John Lennon: Give Peace a Chance (1969)

In March 1969 John Lennon, then still a member of The Beatles, married Yoko Ono in Gibraltar. They spent their honeymoon as two week-long ‘bed-ins’, one in Amsterdam, the other in Montreal, intended as a protest against war. Lennon and Ono remained in bed for the entire fortnight, surrounded by flowers and peace signs, while receiving members of the press and answering questions. During the Montreal ‘bed-in’ Lennon organised a makeshift recording session, installing equipment from a local studio. Accompanied by a host of celebrity guests, reporters and other visitors they recorded a hastily written and partly improvised song called Give Peace a Chance. It was released a month later, reaching as high as number two in Britain and number 14 in the United States. Its stomping beat, repetitive chorus and simple message saw Give Peace a Chance picked up by anti-war activists, who sang it repeatedly at protests and rallies.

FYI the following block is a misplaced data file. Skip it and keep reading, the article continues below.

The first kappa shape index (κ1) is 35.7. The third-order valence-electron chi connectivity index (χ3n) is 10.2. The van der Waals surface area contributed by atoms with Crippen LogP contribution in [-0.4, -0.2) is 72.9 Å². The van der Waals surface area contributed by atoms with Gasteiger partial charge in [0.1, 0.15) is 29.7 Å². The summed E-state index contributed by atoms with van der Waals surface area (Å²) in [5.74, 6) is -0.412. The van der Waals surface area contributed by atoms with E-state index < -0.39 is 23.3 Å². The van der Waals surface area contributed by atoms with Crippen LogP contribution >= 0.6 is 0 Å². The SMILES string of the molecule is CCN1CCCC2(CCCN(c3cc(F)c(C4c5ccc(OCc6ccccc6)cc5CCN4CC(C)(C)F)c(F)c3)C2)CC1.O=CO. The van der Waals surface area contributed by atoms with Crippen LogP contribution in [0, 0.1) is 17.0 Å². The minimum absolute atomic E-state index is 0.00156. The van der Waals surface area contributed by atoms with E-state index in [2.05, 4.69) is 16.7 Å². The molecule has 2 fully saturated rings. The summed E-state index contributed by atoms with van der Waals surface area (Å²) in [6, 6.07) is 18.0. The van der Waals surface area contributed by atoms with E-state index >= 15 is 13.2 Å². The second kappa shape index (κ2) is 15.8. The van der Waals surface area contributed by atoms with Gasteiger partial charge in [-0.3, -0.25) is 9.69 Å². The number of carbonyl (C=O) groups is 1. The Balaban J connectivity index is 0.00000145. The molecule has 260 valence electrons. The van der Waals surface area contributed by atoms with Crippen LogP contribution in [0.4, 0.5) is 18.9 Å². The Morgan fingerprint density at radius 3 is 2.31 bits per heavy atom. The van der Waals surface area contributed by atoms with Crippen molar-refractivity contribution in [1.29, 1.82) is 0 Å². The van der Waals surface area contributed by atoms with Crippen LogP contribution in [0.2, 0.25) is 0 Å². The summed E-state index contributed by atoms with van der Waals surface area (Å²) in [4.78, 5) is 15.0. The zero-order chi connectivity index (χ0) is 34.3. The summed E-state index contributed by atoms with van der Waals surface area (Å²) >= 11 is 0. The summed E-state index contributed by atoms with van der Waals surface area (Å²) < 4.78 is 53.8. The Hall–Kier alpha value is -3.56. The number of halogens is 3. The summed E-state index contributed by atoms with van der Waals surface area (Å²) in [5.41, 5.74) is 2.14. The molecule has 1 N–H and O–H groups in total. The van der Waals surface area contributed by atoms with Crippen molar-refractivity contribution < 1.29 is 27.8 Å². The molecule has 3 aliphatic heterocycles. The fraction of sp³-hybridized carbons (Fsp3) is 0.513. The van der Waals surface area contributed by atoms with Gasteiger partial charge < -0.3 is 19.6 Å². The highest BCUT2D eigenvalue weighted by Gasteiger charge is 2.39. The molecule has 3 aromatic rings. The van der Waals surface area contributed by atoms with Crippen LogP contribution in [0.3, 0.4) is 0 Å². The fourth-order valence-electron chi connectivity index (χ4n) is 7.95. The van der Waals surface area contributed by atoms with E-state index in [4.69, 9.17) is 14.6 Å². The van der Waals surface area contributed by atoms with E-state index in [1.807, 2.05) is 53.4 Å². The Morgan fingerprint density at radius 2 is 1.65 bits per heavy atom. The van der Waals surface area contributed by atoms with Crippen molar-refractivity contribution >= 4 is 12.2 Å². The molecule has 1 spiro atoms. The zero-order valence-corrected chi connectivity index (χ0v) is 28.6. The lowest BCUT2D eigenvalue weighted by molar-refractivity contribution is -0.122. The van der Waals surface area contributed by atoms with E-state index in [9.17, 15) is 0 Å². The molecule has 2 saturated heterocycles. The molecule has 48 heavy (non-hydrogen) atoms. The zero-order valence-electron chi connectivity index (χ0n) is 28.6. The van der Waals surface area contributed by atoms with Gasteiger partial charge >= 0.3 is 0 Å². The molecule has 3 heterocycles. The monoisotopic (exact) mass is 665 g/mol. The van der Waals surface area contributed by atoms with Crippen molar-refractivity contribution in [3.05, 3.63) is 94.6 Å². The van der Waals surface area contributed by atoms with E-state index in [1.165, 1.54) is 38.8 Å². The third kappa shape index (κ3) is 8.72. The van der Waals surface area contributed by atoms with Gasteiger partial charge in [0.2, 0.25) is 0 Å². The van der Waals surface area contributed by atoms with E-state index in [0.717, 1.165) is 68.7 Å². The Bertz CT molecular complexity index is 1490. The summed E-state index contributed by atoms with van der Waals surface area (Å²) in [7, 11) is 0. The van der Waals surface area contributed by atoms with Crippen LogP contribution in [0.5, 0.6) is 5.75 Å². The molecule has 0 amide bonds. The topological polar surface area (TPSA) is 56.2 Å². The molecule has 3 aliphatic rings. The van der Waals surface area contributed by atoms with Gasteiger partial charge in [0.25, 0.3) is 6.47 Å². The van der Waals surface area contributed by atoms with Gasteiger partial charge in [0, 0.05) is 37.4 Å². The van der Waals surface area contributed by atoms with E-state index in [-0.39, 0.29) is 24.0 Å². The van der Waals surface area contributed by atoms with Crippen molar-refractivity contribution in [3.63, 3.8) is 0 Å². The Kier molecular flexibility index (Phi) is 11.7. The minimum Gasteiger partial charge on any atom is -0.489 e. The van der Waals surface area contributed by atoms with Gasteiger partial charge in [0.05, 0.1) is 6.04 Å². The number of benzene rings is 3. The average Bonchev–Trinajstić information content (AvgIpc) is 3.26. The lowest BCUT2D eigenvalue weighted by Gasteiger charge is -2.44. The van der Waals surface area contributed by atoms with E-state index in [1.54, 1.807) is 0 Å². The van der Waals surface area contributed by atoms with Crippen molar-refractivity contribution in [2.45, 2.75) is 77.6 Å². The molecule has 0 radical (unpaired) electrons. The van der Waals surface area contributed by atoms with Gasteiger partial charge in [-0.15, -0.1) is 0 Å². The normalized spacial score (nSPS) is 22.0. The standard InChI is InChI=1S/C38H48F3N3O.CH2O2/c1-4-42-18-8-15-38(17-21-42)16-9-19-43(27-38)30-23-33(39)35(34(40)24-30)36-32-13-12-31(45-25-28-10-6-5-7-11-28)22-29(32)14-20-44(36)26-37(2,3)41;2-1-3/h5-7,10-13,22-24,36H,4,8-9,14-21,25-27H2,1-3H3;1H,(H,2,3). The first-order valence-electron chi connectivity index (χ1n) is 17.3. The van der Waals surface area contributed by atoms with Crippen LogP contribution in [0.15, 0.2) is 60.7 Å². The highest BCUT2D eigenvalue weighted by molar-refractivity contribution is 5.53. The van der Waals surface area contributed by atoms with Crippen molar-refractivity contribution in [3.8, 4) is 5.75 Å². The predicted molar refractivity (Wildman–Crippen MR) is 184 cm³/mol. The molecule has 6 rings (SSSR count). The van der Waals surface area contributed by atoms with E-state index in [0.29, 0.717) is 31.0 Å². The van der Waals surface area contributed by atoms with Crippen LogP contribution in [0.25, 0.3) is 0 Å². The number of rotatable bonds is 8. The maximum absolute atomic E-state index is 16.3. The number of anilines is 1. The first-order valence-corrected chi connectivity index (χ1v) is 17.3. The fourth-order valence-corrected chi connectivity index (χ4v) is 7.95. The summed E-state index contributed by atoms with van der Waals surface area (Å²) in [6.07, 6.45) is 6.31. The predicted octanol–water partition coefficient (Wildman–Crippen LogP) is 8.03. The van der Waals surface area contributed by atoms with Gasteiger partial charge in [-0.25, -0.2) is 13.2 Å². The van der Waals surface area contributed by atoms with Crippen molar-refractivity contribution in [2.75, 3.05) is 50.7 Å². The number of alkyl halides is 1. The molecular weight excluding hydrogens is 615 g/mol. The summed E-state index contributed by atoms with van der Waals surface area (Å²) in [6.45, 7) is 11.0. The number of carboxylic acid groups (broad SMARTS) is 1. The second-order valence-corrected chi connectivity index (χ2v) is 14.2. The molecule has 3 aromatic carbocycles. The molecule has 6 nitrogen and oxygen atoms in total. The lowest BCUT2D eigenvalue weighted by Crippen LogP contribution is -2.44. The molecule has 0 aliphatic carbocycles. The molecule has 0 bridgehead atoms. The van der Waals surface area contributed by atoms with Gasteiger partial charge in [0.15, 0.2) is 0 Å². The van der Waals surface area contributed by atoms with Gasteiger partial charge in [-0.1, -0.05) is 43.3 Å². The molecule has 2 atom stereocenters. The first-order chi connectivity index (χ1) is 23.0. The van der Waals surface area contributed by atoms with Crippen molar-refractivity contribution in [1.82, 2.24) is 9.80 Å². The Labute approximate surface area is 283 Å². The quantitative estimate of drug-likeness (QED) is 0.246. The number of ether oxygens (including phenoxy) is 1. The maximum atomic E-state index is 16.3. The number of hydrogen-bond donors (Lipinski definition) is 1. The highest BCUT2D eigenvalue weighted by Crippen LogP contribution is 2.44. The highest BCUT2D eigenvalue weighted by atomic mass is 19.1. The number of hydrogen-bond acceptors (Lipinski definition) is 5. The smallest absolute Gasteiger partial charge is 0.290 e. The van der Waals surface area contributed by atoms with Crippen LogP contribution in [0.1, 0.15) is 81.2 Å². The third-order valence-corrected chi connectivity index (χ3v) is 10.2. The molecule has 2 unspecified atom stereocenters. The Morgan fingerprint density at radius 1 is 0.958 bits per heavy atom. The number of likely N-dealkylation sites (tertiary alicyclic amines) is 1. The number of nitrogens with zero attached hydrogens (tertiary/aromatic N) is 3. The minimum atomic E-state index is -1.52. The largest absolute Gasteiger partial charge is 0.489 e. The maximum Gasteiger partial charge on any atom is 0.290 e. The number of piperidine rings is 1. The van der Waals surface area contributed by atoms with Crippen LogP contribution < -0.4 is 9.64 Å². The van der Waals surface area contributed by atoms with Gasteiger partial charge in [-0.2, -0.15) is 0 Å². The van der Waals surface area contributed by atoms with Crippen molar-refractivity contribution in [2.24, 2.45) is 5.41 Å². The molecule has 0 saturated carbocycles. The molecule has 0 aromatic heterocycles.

One, two, three, four…
Everybody’s talking about
Bagism, Shagism, Dragism, Madism, Ragism, Tagism
This-ism, that-ism, is-m, is-m, is-m.

All we are saying is give peace a chance
All we are saying is give peace a chance

C’mon, everybody’s talking about ministers,
Sinisters, banisters and canisters
Bishops and fishops and rabbis and popeyes,
And bye bye, bye byes.

All we are saying is give peace a chance
All we are saying is give peace a chance

Let me tell you now
Everybody’s talking about
Revolution, evolution, masturbation,
Flagellation, regulation, integrations
Meditations, United Nations

Everybody’s talking about
John and Yoko, Timmy Leary, Rosemary
Tommy Smothers, Bobby Dylan, Tommy Cooper
Derek Taylor, Norman Mailer
Alan Ginsberg, Hare Krishna
Hare, Hare Krishna

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